Then the story becomes rather religious, about someone entirely good and empathetic (though a little slow. Perhaps being a truly good person is only possible that way) constantly taking on other people's 'diseases' (of the body and mind) and slowly being drained of his purity. Or at least regularly infected. He gets used over and over (even by our heroes) as a tool to serve their purposes. But his 'gift' also means that he cannot die, at least for a while, so he's almost begging to be put out of his misery, and released from the misery of the world itself, and the need for constant service of those afflicted/corrupted in all sorts of ways. John Coffey's execution is almost the equivalent of Jesus on the cross, with the onlooking guards surrounding and almost protecting him from the crowds, uncomprehending in their cruelty. The guards releasing him from his endless duty.

And then there's the modern day coda when Paul reveals his ultimate horror, of extended life. Living beyond his time, past all of his relatives and friends, and the world he knew. The ultimate apostle in some senses, witnessing and accompanying so many through their executions before their natural time but with no idea of when, or even if, he might ever die. The retirement home as the new Green Mile. In this film the ultimate horror actually isn't death, even that of being executed, even wrongfully so. Its the terror of living on endlessly without respite. Generational conflict (or problems created by one generation having to be solved by the next; or decades long hidden childhood traumas becoming unavoidable again) feels like an important Stephen King theme, and it often seems as if he finds the idea of being outside that natural order of things (time travel, different parallel universes, hermetically sealed off environments existing apart from the 'normal' world) to perhaps be even more horrific than actively facing up to traumas. Stopping the clock, or at least extending a lifespan beyond its natural limits is perhaps the ultimate horror in the King universe. There's that sense that everyone needs some sense of closure from what they've seen and experienced!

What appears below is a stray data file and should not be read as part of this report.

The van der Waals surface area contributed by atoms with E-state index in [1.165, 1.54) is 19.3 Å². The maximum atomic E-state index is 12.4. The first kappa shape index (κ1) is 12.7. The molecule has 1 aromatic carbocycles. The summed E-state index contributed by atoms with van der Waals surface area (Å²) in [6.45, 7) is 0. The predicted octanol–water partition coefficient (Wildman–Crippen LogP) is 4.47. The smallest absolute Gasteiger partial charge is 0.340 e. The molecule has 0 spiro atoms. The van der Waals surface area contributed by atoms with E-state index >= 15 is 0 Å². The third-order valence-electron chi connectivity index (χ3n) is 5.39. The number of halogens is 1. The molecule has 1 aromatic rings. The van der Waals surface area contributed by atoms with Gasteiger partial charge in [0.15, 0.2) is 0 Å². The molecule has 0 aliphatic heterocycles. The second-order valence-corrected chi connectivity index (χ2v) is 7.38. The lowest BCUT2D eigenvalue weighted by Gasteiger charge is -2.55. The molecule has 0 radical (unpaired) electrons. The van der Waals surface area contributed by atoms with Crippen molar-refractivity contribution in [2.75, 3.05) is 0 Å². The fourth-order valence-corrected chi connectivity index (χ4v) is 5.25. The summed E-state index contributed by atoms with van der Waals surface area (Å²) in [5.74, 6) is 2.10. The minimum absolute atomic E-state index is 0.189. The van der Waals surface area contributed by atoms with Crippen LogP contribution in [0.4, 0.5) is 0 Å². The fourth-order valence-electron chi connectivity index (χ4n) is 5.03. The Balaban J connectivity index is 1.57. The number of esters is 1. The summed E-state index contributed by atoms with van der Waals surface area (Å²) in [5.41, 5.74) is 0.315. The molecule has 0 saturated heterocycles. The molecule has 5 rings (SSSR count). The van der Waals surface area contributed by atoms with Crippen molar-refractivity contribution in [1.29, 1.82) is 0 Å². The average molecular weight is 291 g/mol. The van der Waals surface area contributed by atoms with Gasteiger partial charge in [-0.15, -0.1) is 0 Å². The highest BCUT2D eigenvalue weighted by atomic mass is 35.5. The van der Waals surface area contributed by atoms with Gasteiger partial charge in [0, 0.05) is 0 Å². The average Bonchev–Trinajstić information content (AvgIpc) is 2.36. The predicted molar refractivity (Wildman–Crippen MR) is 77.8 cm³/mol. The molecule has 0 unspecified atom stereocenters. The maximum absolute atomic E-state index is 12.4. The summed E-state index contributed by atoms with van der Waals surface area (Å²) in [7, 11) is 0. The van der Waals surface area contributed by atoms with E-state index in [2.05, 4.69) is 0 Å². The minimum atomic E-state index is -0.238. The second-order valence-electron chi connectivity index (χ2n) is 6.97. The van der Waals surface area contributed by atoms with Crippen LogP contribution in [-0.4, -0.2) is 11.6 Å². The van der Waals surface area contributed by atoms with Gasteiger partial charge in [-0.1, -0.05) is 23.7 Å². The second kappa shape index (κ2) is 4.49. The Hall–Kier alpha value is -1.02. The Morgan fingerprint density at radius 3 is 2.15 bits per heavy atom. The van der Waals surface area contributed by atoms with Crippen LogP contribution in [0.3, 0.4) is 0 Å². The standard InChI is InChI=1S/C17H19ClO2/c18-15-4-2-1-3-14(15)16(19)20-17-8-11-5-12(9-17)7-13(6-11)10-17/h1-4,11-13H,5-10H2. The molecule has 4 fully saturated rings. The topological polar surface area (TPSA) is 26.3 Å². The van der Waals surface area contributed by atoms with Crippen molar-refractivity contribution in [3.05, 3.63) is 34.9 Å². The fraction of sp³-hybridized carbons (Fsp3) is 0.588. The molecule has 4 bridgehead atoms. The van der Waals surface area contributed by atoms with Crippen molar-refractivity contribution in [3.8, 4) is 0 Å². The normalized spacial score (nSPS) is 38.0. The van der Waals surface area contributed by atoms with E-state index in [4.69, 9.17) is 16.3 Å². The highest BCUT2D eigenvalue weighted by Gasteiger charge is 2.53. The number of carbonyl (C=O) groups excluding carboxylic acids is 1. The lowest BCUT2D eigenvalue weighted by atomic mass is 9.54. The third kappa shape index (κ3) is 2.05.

That surprisingly dark on reflection ending makes all the 'magical realist' sentimental aspects work entirely in context. (It also suggests that King really likes Of Mice and Men, which became even more obvious when he eventually released his 'lost Richard Bachman' book Blaze in 2007)
Last edited by colinr0380 on Wed Oct 11, 2017 5:15 pm, edited 1 time in total.

User avatar
Feego
Joined: Thu Aug 16, 2007 7:30 pm
Location: Texas

Re: Stephen King on Film

#48 Post by Feego » Mon Sep 11, 2017 2:10 pm

Trailer for Gerald's Game, which will be released on Netflix on September 29.

User avatar
Big Ben
Joined: Mon Feb 08, 2016 12:54 pm
Location: Great Falls, Montana

Re: New Films in Production, v.2

#49 Post by Big Ben » Thu Mar 29, 2018 6:31 pm

James Wan is adapting Stephen King's The Tommyknockers next.

I love Stephen King but this book is baaaaaaaaaad. So bad even King himself thinks it's and I quote "awful".

User avatar
Brian C
Joined: Wed Sep 16, 2009 11:58 am
Location: Chicago, IL

Re: New Films in Production, v.2

#50 Post by Brian C » Thu Mar 29, 2018 6:35 pm

I read it when I was maybe in 8th grade and thought it was decent then, although like so many King books it loses it's way towards the end. Can't really imagine re-reading it now though. Now the miniseries, THAT I remember being awful in real time.

Post Reply